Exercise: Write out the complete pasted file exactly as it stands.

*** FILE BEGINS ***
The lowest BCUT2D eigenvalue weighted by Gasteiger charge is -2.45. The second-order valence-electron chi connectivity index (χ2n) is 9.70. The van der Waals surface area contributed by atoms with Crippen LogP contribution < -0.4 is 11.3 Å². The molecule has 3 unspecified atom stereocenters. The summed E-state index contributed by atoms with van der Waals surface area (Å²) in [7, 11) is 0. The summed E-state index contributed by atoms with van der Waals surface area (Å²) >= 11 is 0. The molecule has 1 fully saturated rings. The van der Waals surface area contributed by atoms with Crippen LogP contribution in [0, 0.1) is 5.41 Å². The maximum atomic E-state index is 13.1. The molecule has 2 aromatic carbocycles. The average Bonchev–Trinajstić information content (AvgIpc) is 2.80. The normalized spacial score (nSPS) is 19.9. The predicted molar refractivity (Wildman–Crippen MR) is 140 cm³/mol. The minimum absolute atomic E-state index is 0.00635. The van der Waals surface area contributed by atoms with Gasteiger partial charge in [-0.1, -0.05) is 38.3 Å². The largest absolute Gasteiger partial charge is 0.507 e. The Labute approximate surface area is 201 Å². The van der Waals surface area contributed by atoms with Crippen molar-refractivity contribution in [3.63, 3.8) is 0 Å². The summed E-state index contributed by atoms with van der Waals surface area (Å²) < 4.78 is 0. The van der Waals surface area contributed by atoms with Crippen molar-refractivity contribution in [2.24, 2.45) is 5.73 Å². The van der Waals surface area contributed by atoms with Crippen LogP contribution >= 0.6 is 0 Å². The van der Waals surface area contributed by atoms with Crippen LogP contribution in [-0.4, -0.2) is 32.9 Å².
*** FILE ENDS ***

The lowest BCUT2D eigenvalue weighted by Gasteiger charge is -2.45. The second-order valence-electron chi connectivity index (χ2n) is 9.70. The van der Waals surface area contributed by atoms with Crippen LogP contribution < -0.4 is 11.3 Å². The molecule has 3 unspecified atom stereocenters. The summed E-state index contributed by atoms with van der Waals surface area (Å²) in [7, 11) is 0. The summed E-state index contributed by atoms with van der Waals surface area (Å²) >= 11 is 0. The molecule has 1 fully saturated rings. The van der Waals surface area contributed by atoms with Crippen LogP contribution in [0, 0.1) is 5.41 Å². The maximum atomic E-state index is 13.1. The molecule has 2 aromatic carbocycles. The average Bonchev–Trinajstić information content (AvgIpc) is 2.80. The normalized spacial score (nSPS) is 19.9. The predicted molar refractivity (Wildman–Crippen MR) is 140 cm³/mol. The minimum absolute atomic E-state index is 0.00635. The van der Waals surface area contributed by atoms with Gasteiger partial charge in [-0.1, -0.05) is 38.3 Å². The largest absolute Gasteiger partial charge is 0.507 e. The Labute approximate surface area is 201 Å². The van der Waals surface area contributed by atoms with Crippen molar-refractivity contribution in [3.63, 3.8) is 0 Å². The summed E-state index contributed by atoms with van der Waals surface area (Å²) < 4.78 is 0. The van der Waals surface area contributed by atoms with Crippen molar-refractivity contribution in [2.24, 2.45) is 5.73 Å². The van der Waals surface area contributed by atoms with Crippen LogP contribution >= 0.6 is 0 Å². The van der Waals surface area contributed by atoms with Crippen LogP contribution in [-0.4, -0.2) is 32.9 Å².